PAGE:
Monster Hunter Wilds' hunting horn will be more like World's than Rise's, but Capcom promises new moves: 'If you're a fan of the hunting horn, I'm sure you're going to love it in Wilds'

Monster Hunter Wilds
(Image credit: Capcom)

If you want to make the developers behind Monster Hunter laugh, apparently there's an easy way to do it: just ask them about the hunting horn. 

"I'm always surprised by how much we get asked about the hunting horn when we come here," said Monster Wilds (and World) game director Yuya Tokuda.

I'm not positive if Tokuda was referring to press events like Summer Game Fest where we held our interview, or if America is a secret hunting horn haven. But I love the hunting horn: it is a silly thing, a giant honker of a weapon that emits musical notes as you swing it. Slow, ungainly, and underpowered in an amateur's hands, it becomes a mighty useful support tool and decent damage-dealer in the hands of a maestro, with songs unique to different horns that provide buffs useful in battles against different monsters.

Alas, the players of Monster Hunter World gave the hunting horn little respect—it was, at least at one point back in 2022, the least-used weapon in the whole game, which means approximately 98% of World's players have been missing out.

Perhaps melding a weapon as slow as a hammer with the musical sensibility of a Saxaboom wasn't the easiest sell; with Monster Hunter Rise, Capcom greatly simplified the hunting horn, making it faster and easier to play songs with, but also robbing it of its expansive repertoire of songs that varied per-horn. This was either a great change or a travesty, depending on your bardic leanings. (The weapon was slightly more popular in Rise).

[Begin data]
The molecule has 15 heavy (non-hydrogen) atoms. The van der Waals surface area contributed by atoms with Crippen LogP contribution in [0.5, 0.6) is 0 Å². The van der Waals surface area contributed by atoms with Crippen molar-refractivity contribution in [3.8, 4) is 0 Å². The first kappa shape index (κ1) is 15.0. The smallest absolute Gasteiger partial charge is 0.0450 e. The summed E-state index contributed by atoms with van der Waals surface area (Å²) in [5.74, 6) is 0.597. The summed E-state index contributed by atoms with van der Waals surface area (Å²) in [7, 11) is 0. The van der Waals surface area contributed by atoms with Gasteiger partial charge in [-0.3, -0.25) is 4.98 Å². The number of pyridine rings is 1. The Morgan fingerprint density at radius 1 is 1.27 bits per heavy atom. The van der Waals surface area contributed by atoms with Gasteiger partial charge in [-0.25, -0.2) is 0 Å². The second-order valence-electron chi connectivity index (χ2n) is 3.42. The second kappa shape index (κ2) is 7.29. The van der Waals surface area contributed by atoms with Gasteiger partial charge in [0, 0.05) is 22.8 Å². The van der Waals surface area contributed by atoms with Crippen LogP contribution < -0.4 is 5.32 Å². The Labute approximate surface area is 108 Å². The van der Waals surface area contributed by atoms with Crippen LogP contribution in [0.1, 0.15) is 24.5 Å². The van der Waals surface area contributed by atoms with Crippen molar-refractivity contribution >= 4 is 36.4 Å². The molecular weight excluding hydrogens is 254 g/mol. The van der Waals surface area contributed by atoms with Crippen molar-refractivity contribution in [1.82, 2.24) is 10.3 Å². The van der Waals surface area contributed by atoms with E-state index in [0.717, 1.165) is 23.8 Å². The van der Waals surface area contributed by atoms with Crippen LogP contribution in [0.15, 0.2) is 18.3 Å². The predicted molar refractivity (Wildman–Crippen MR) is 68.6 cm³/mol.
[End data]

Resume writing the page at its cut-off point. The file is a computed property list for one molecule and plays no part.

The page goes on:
Well, good news (or bad news), toot squad: We're going back. Tokuda said that Wilds' hunting horn is based less on Rise and more on Monster Hunter World "as a baseline."

"Taking the Monster Hunter World version of the hunting horn, we've made changes and additions to it to make it fit in with the Monster Hunter Wilds concept. Exactly what that involves, I'm going to have to ask you to wait as we cover more weapon details in the course of the campaign. But if you're a fan of the hunting horn, I'm sure you're going to love it in Wilds."

I have a feeling this will be the hunting horn's moment to shine, in large part because Wilds will allow players to quickly switch between two weapons on a hunt. Even if you aren't willing to commit to playing support with the hunting horn full-time, it'll make an excellent backup for a faster mainstay like the longsword.

Monster Hunter Wilds is out sometime next year, but I'm already practicing my embouchure.

Wes Fenlon
Senior Editor

Wes has been covering games and hardware for more than 10 years, first at tech sites like The Wirecutter and Tested before joining the PC Gamer team in 2014. Wes plays a little bit of everything, but he'll always jump at the chance to cover emulation and Japanese games.

When he's not obsessively optimizing and re-optimizing a tangle of conveyor belts in Satisfactory (it's really becoming a problem), he's probably playing a 20-year-old Final Fantasy or some opaque ASCII roguelike. With a focus on writing and editing features, he seeks out personal stories and in-depth histories from the corners of PC gaming and its niche communities. 50% pizza by volume (deep dish, to be specific).